Northants News 18.2 Summer 2007

2006 - A Baja Echinocerus Year?         Ian Priestley

(You can click the pictures in these articles for a better view.)

Ian continues his review of the Echinocereus of Baja California...

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Echinocereus brandegeei SB1697 with spectacular flower.

Echinocereus brandegeei.

I have several forms of this species, including two of the newer Stephen Brack (Mesa Garden) forms originating from Southfields Nursery. SB 1681 (Pozo Aleman?) is reputedly a small clustering form, said to flower well, although mine has not yet obliged, darn it!

The second, SB 1697 (Cerro Colorado, BC) a stunning, chunky stemmed, strongly spined form, is a similar shy flowerer and is similarly reluctant for me, although both plants are beautiful, with just stunning superb whitish spination, which turns pink/red in growth – both forms are absolutely definitely worth their greenhouse space.

My oldest plant however, is one which I have flowered only once before, about 10 years ago when it had been sitting in the roof of one of our greenhouses in Milton Keynes, over a long hot summer. I actually missed this event… as you do! - but spotted the old flower remains later - embarrassingly only when I was thinking of donating it to another collector, with more space!

It was then looking a bit “straggly” so the decision to move it onwards was quickly reversed and instead it was “tidied up and pruned” back and I rooted up two of the resultant outside stem cuttings. Both in 2004, 2005 and again this summer, I had one pinky/purple flower on the same one of these single rooted stems, both of which are now sitting on the bench. The main clump, which is actually sitting on the top shelf, has not yet flowered for me – it’s obviously time for the rather long overdue repot, to give it some extra encouragement, for 2007.

The Priestley family photographer missed the first flower on the cuttings, it was only open for about 3-4 days in early August, but luckily managed to catch the second, growing in more shade, at the end of August.

In cultivation, I find that this species, unlike many of the species mentioned here, has a sizeable rootball and thus seem ideal candidates for deeper pots.

Echinocereus engelmannii

This species is widely distributed in a variety of forms in Arizona, California, and Baja California. Unfortunately I do not grow any representatives of the species from Baja.

(Ed: And neither do I, but you might like to see a nice habitat plant of the species (pictured right). Sue spotted it out of the window on a particularly gruesome bit of mountain road on the slopes of San Francisco de la Sierra, North of San Ignacio, BCS. Don was driving and had his eyes on the road and mine were closed.)

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Echinocereus lindsayi flowers for Peter Berrisford of Luton BCSS. Snapped on the Zone 6 Open Day in 2005.

Echinocereus ferreirianus and var. lindsayi.

Both of these plants are much easier to flower than some of the others noted here. However, my oldest plant of E. ferreirianus is proving very difficult to cultivate. In fact, sadly, it is reaching the point where a decision will need to be taken about obtaining a replacement, if it refuses to continue its lack of co-operation! This is a yellow card in football equivalent, buck your ideas up or else! Having made this threat, I managed to obtain a beautiful specimen plant earlier in 2006, which happily is growing strongly.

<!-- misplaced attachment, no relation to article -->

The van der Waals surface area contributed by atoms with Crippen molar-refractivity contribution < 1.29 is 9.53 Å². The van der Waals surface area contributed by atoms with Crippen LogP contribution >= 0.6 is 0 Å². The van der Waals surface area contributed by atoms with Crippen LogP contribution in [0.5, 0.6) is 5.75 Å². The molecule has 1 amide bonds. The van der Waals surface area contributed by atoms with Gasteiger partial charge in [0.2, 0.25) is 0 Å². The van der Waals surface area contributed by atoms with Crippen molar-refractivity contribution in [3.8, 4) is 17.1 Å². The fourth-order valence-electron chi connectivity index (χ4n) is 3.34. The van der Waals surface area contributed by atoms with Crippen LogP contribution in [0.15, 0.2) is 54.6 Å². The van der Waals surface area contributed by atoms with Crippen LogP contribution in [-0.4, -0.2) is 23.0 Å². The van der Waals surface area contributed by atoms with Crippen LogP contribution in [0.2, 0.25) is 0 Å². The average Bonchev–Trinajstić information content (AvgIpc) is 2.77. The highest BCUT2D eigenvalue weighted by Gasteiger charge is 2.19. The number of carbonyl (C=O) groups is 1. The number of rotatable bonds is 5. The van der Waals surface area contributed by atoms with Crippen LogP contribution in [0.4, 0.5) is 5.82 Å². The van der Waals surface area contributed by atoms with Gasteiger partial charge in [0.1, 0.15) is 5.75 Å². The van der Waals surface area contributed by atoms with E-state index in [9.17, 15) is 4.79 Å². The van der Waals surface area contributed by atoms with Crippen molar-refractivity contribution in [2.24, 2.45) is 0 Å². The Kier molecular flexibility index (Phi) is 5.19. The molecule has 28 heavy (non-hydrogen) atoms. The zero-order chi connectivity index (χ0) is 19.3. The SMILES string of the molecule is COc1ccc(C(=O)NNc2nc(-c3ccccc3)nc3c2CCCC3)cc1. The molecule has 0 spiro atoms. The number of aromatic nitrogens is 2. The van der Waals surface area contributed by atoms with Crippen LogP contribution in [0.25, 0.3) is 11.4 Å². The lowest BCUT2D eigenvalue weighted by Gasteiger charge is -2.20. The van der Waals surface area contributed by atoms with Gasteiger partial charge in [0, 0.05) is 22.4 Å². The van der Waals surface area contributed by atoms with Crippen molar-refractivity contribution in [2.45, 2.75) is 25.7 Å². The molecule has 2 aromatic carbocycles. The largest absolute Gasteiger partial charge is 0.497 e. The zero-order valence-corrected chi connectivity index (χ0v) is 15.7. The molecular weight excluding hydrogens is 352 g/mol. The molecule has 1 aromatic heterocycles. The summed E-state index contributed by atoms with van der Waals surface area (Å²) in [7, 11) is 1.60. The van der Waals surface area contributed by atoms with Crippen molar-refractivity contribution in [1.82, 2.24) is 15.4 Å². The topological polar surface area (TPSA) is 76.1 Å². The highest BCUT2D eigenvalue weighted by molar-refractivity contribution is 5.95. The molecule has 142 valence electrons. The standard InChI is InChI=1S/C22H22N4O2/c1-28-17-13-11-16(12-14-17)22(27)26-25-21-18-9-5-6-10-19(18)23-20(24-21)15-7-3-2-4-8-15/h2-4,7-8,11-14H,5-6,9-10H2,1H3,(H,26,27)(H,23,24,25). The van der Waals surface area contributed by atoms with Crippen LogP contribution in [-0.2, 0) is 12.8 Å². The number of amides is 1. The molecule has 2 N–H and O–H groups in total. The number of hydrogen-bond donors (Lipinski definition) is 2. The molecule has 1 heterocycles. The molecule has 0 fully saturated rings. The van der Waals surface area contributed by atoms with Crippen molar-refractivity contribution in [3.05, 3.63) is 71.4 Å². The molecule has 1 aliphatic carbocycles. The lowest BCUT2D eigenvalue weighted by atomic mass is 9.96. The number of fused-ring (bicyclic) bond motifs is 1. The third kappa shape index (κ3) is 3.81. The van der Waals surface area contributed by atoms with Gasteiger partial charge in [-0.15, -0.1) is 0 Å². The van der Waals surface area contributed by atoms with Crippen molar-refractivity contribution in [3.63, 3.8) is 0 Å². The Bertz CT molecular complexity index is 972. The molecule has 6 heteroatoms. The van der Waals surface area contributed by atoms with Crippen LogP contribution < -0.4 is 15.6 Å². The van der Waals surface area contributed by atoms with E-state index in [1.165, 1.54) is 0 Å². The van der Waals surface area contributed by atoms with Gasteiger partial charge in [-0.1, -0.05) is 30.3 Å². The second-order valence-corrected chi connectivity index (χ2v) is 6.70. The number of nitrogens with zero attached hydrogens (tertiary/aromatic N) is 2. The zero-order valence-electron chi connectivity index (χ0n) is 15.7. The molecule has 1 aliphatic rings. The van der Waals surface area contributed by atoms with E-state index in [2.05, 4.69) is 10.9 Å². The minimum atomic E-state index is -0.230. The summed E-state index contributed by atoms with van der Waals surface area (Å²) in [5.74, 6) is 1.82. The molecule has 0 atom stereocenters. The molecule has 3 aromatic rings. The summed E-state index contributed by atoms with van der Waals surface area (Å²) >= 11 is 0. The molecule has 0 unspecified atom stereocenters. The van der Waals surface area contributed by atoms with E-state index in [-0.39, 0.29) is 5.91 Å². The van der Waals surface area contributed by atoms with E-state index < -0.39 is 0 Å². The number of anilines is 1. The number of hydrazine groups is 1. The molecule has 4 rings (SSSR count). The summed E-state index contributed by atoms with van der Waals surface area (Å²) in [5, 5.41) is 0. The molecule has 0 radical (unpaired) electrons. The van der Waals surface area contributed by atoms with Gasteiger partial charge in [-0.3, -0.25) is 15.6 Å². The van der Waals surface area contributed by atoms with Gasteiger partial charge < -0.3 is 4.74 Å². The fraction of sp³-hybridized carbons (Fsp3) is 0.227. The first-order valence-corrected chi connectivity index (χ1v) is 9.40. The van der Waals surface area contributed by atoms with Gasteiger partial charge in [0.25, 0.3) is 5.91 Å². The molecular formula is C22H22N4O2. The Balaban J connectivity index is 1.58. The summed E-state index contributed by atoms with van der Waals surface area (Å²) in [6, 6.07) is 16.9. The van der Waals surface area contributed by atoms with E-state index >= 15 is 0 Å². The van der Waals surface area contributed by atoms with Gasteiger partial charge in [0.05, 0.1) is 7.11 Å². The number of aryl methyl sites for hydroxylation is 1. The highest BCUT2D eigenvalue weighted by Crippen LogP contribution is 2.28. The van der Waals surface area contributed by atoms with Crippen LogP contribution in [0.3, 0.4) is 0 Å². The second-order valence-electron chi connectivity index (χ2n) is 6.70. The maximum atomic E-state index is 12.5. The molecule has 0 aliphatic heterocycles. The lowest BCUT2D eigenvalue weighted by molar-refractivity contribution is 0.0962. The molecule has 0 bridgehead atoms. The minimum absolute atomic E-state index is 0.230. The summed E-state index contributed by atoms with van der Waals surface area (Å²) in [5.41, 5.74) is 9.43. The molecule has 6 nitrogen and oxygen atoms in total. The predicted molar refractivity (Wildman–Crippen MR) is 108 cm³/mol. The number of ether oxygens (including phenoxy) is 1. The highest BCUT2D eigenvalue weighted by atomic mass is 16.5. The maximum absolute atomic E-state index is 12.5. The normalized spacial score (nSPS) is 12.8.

Variety lindsayi is a sought after beauty, its long curving spines always demand attention and when in flower it is an even more attractive stunner. Older plants will clump apparently but I can only recollect seeing plants like mine, which is a single headed plant, approx 6” in height, 3.5” in width, held in a 4.5” pot. I have to say though that it needs careful watering, otherwise from experience, if you get too enthusiastic - it has a distinct tendency of disappearing back to cactus heaven!

Echinocereus maritimus and var. hancockii

I have both of these species, including two forms of E. maritimus.

My largest E. maritimus is a “sizeable” (probably in UK terms anyway, although in habitat they can grow up to 2m diameter!!) clump. It now fills a 7” BEF pan, was repotted earlier in 2005 and probably needs a larger home for 2006. For reference, this came from Ken Burke in 1997. My second, slightly smaller plant was acquired as a seedling in 1995, now also in a 7” pan, this has the reference SB 1682 El Rosario BC.

I also have a smaller plant (4.5”) of E. maritimus v. hancockii (E. hancockii). Both species are very similar, the difference seeming to be that var. hancockii has more compact stems and much longer spination, which makes it extremely attractive.

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Echinocereus maritimus in cultivation

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Above: Under the name E. maritimus var. hancockii, probably an impostor but any ideas? Still, it is an attractive plant.

I only came across/acquired the variety by a lucky chance. Again it is a species that I have never seen for sale previously, in fact I can not recall seeing it in any collections either, possibly because the seed may be very difficult to come by? In fact, I now wonder where this seed originated – I shall have to find out!